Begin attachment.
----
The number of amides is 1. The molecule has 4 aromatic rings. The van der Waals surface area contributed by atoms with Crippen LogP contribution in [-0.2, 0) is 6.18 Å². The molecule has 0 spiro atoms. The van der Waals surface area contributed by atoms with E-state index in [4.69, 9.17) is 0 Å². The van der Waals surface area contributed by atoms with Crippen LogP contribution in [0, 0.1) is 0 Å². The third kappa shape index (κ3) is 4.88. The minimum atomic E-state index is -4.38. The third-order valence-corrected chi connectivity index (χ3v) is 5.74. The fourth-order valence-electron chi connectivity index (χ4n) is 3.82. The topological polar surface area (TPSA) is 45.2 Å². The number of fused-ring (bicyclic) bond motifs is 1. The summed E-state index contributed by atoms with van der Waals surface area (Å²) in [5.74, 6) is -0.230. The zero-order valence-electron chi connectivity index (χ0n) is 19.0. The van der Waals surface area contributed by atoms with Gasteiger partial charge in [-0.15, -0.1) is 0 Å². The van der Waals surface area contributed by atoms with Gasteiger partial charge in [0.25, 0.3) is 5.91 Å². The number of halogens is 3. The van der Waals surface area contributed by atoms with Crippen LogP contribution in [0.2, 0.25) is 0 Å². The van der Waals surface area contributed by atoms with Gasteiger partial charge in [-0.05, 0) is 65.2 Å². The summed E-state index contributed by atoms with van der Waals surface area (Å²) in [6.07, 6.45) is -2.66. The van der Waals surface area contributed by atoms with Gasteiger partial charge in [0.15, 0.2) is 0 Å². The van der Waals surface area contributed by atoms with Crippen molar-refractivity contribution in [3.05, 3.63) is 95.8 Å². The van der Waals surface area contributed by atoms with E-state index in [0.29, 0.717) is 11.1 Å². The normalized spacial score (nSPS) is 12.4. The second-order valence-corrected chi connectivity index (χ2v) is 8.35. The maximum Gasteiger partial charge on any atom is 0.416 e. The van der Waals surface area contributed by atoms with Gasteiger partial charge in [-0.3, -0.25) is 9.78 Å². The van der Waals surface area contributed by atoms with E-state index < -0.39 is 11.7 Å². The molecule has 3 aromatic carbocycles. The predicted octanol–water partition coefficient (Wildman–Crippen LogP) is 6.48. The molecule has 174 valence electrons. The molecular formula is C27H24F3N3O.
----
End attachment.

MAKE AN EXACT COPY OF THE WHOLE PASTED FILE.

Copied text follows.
The number of amides is 1. The molecule has 4 aromatic rings. The van der Waals surface area contributed by atoms with Crippen LogP contribution in [-0.2, 0) is 6.18 Å². The molecule has 0 spiro atoms. The van der Waals surface area contributed by atoms with E-state index in [4.69, 9.17) is 0 Å². The van der Waals surface area contributed by atoms with Crippen LogP contribution in [0, 0.1) is 0 Å². The third kappa shape index (κ3) is 4.88. The minimum atomic E-state index is -4.38. The third-order valence-corrected chi connectivity index (χ3v) is 5.74. The fourth-order valence-electron chi connectivity index (χ4n) is 3.82. The topological polar surface area (TPSA) is 45.2 Å². The number of fused-ring (bicyclic) bond motifs is 1. The summed E-state index contributed by atoms with van der Waals surface area (Å²) in [5.74, 6) is -0.230. The zero-order valence-electron chi connectivity index (χ0n) is 19.0. The van der Waals surface area contributed by atoms with Gasteiger partial charge in [-0.15, -0.1) is 0 Å². The van der Waals surface area contributed by atoms with Gasteiger partial charge in [0.25, 0.3) is 5.91 Å². The number of halogens is 3. The van der Waals surface area contributed by atoms with Crippen LogP contribution in [0.2, 0.25) is 0 Å². The van der Waals surface area contributed by atoms with Gasteiger partial charge in [-0.05, 0) is 65.2 Å². The summed E-state index contributed by atoms with van der Waals surface area (Å²) in [6.07, 6.45) is -2.66. The van der Waals surface area contributed by atoms with Gasteiger partial charge in [0.15, 0.2) is 0 Å². The van der Waals surface area contributed by atoms with Crippen molar-refractivity contribution in [3.05, 3.63) is 95.8 Å². The van der Waals surface area contributed by atoms with E-state index in [0.29, 0.717) is 11.1 Å². The normalized spacial score (nSPS) is 12.4. The second-order valence-corrected chi connectivity index (χ2v) is 8.35. The maximum Gasteiger partial charge on any atom is 0.416 e. The van der Waals surface area contributed by atoms with Gasteiger partial charge in [-0.3, -0.25) is 9.78 Å². The van der Waals surface area contributed by atoms with E-state index < -0.39 is 11.7 Å². The molecule has 3 aromatic carbocycles. The predicted octanol–water partition coefficient (Wildman–Crippen LogP) is 6.48. The molecule has 174 valence electrons. The molecular formula is C27H24F3N3O.